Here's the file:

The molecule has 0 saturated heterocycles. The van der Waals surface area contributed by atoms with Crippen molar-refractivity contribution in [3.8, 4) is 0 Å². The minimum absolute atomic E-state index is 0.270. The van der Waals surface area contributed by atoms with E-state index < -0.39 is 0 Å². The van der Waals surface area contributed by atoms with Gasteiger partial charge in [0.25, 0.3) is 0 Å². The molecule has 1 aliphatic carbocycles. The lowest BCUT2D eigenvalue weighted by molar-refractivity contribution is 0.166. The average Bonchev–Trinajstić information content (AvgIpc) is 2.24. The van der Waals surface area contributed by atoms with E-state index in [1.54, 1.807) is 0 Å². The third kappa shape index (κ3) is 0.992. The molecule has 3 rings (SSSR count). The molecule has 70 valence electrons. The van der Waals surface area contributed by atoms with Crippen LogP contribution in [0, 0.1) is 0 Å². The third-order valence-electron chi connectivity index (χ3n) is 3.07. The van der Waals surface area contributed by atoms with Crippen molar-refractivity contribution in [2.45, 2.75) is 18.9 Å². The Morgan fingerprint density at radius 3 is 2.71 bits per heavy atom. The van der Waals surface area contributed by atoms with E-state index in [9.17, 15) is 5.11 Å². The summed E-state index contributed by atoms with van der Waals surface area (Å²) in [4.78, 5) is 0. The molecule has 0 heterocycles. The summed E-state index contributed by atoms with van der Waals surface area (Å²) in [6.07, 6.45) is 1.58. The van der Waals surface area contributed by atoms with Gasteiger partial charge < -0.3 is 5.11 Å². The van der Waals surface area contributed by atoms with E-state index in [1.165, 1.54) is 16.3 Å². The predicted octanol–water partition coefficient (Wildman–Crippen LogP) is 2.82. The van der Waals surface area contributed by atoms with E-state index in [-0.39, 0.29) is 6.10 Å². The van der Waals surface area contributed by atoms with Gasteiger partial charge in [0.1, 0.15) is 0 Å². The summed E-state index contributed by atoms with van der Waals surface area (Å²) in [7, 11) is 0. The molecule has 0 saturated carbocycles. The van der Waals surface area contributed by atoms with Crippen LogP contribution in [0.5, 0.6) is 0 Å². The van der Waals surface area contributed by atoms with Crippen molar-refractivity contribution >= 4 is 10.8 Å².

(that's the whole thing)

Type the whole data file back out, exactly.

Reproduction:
The molecule has 0 saturated heterocycles. The van der Waals surface area contributed by atoms with Crippen molar-refractivity contribution in [3.8, 4) is 0 Å². The minimum absolute atomic E-state index is 0.270. The van der Waals surface area contributed by atoms with E-state index < -0.39 is 0 Å². The van der Waals surface area contributed by atoms with Gasteiger partial charge in [0.25, 0.3) is 0 Å². The molecule has 1 aliphatic carbocycles. The lowest BCUT2D eigenvalue weighted by molar-refractivity contribution is 0.166. The average Bonchev–Trinajstić information content (AvgIpc) is 2.24. The van der Waals surface area contributed by atoms with E-state index in [1.54, 1.807) is 0 Å². The third kappa shape index (κ3) is 0.992. The molecule has 3 rings (SSSR count). The molecule has 70 valence electrons. The van der Waals surface area contributed by atoms with Crippen LogP contribution in [0, 0.1) is 0 Å². The third-order valence-electron chi connectivity index (χ3n) is 3.07. The van der Waals surface area contributed by atoms with Crippen molar-refractivity contribution in [2.45, 2.75) is 18.9 Å². The Morgan fingerprint density at radius 3 is 2.71 bits per heavy atom. The van der Waals surface area contributed by atoms with E-state index in [9.17, 15) is 5.11 Å². The summed E-state index contributed by atoms with van der Waals surface area (Å²) in [4.78, 5) is 0. The molecule has 0 heterocycles. The summed E-state index contributed by atoms with van der Waals surface area (Å²) in [6.07, 6.45) is 1.58. The van der Waals surface area contributed by atoms with Gasteiger partial charge < -0.3 is 5.11 Å². The van der Waals surface area contributed by atoms with E-state index in [1.165, 1.54) is 16.3 Å². The predicted octanol–water partition coefficient (Wildman–Crippen LogP) is 2.82. The van der Waals surface area contributed by atoms with E-state index in [-0.39, 0.29) is 6.10 Å². The van der Waals surface area contributed by atoms with Gasteiger partial charge in [0.1, 0.15) is 0 Å². The summed E-state index contributed by atoms with van der Waals surface area (Å²) in [7, 11) is 0. The molecule has 0 saturated carbocycles. The van der Waals surface area contributed by atoms with Crippen LogP contribution in [0.5, 0.6) is 0 Å². The van der Waals surface area contributed by atoms with Crippen molar-refractivity contribution >= 4 is 10.8 Å².